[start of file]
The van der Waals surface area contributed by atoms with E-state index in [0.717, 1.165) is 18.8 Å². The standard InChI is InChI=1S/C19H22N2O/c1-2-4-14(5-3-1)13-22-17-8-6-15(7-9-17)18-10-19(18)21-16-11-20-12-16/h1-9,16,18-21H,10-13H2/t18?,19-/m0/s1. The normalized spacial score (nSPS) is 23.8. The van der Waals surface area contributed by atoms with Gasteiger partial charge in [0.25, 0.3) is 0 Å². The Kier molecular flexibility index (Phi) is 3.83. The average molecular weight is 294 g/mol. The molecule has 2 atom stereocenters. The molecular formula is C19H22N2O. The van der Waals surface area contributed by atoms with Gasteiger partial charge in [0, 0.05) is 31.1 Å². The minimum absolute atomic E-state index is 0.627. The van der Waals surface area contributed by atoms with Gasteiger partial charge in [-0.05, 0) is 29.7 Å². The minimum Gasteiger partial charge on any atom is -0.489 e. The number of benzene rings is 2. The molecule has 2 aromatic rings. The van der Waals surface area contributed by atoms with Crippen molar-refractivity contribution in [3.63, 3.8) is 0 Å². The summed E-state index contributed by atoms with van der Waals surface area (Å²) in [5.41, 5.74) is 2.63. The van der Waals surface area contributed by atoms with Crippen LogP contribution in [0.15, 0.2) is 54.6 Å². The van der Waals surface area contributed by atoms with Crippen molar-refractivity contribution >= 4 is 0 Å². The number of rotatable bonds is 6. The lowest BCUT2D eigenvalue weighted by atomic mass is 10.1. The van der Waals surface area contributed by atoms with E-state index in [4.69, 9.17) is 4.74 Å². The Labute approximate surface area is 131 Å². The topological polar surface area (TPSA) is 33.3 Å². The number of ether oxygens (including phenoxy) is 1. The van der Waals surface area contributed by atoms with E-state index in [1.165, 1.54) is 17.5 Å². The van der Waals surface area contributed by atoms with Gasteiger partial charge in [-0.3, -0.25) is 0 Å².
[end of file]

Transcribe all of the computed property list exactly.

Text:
The van der Waals surface area contributed by atoms with E-state index in [0.717, 1.165) is 18.8 Å². The standard InChI is InChI=1S/C19H22N2O/c1-2-4-14(5-3-1)13-22-17-8-6-15(7-9-17)18-10-19(18)21-16-11-20-12-16/h1-9,16,18-21H,10-13H2/t18?,19-/m0/s1. The normalized spacial score (nSPS) is 23.8. The van der Waals surface area contributed by atoms with Gasteiger partial charge in [0.25, 0.3) is 0 Å². The Kier molecular flexibility index (Phi) is 3.83. The average molecular weight is 294 g/mol. The molecule has 2 atom stereocenters. The molecular formula is C19H22N2O. The van der Waals surface area contributed by atoms with Gasteiger partial charge in [0, 0.05) is 31.1 Å². The minimum absolute atomic E-state index is 0.627. The van der Waals surface area contributed by atoms with Gasteiger partial charge in [-0.05, 0) is 29.7 Å². The minimum Gasteiger partial charge on any atom is -0.489 e. The number of benzene rings is 2. The molecule has 2 aromatic rings. The van der Waals surface area contributed by atoms with Crippen molar-refractivity contribution in [3.63, 3.8) is 0 Å². The summed E-state index contributed by atoms with van der Waals surface area (Å²) in [5.41, 5.74) is 2.63. The van der Waals surface area contributed by atoms with Crippen LogP contribution in [0.15, 0.2) is 54.6 Å². The van der Waals surface area contributed by atoms with Crippen molar-refractivity contribution >= 4 is 0 Å². The number of rotatable bonds is 6. The lowest BCUT2D eigenvalue weighted by atomic mass is 10.1. The van der Waals surface area contributed by atoms with E-state index in [4.69, 9.17) is 4.74 Å². The Labute approximate surface area is 131 Å². The topological polar surface area (TPSA) is 33.3 Å². The number of ether oxygens (including phenoxy) is 1. The van der Waals surface area contributed by atoms with E-state index in [1.165, 1.54) is 17.5 Å². The van der Waals surface area contributed by atoms with Gasteiger partial charge in [-0.3, -0.25) is 0 Å².